Woman and Construction Worker

The Difference Between Screws and Bolts

Even professionals are befuddled sometimes on which screw is the best screw for the job! I mean, when you are putting screws in to wood, then they must be wood screws right? Well, maybe…….but do all of you know that if a screw is fully threaded and does not have a significant shank underneath the head, then you are going to be looking under the wrong category for your screw. Here is just a little basic information to get you started.

What do you get and why? Screws can be divided into types and then descriptive features. Because the term, ‘screw’, is so general it can be very confusing when looking for what you need for any given project. Various types of screws have been designed for fastening different types of materials together. Some common names are wood screws, sheet metal screws, drywall screws, deck screws and masonry screws. Often, it is a specialized thread that makes the difference or it could be the color. There are confusing names like ‘machine screw’ which is really a bolt but, since it has screw threads on it, it can be called a screw. Then there are Lag bolts which are really very large wood screws but have a hex head for driving the screw in and so people have begun calling them bolts. Often, local names differ but if you ask for a fastener by name of material first, it’ll at least get you started. Screws generally refer to threaded cylinders with a point. Bolts are threaded cylinders with a blunt end and take a nut.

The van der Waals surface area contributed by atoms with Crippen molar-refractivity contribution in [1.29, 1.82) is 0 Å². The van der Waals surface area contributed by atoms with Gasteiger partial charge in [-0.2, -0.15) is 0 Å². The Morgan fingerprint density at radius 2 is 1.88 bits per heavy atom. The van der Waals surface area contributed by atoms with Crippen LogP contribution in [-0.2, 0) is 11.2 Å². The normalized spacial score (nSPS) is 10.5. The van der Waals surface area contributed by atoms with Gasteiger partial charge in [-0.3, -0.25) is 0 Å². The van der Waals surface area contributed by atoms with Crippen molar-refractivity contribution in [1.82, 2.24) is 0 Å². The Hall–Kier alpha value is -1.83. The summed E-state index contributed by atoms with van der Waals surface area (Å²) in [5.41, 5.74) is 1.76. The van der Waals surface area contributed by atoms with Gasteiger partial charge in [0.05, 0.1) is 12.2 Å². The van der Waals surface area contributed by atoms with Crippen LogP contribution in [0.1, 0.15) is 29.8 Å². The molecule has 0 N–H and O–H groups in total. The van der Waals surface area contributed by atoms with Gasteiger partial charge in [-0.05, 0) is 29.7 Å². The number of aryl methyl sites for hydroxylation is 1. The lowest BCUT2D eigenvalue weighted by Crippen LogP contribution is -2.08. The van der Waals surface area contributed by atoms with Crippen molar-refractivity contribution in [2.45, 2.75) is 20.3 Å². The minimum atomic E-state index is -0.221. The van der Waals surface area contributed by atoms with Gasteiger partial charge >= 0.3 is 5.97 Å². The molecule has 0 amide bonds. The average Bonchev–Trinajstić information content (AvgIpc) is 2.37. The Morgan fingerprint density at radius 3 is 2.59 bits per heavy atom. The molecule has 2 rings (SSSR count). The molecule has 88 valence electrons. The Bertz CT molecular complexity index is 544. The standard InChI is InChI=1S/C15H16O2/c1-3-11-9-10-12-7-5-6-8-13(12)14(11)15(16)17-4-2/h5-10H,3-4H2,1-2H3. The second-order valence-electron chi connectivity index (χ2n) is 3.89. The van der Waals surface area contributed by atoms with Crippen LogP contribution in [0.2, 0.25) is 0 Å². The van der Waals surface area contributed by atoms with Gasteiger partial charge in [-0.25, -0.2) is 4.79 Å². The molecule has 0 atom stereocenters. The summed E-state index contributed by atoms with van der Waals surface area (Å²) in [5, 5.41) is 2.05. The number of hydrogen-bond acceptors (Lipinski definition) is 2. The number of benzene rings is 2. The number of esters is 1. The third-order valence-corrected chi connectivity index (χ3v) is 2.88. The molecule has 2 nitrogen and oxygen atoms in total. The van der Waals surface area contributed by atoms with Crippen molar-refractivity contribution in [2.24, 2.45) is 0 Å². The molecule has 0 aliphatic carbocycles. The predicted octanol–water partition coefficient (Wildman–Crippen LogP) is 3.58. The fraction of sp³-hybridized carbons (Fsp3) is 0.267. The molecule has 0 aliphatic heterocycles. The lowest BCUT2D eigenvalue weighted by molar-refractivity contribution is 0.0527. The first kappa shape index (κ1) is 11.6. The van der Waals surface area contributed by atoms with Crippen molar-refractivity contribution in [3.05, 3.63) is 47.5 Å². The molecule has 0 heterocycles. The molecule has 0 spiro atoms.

Head Screw Lady Since 1986! Specializing in breaking down the language barrier between suppliers and end users. During her 35 years working in the fastener industry, MaryLouise has worked directly with end users, contractor’s, OEM’S and DIY, as well working within the import industry, working with fastener manufacturers and distributors. This has given her the unique perspective of having the technical knowledge needed to perform in the fastener world but also be familiar with the needs of end users who don’t necessarily know the fastener jargon or applications to know exactly what they need for their jobs.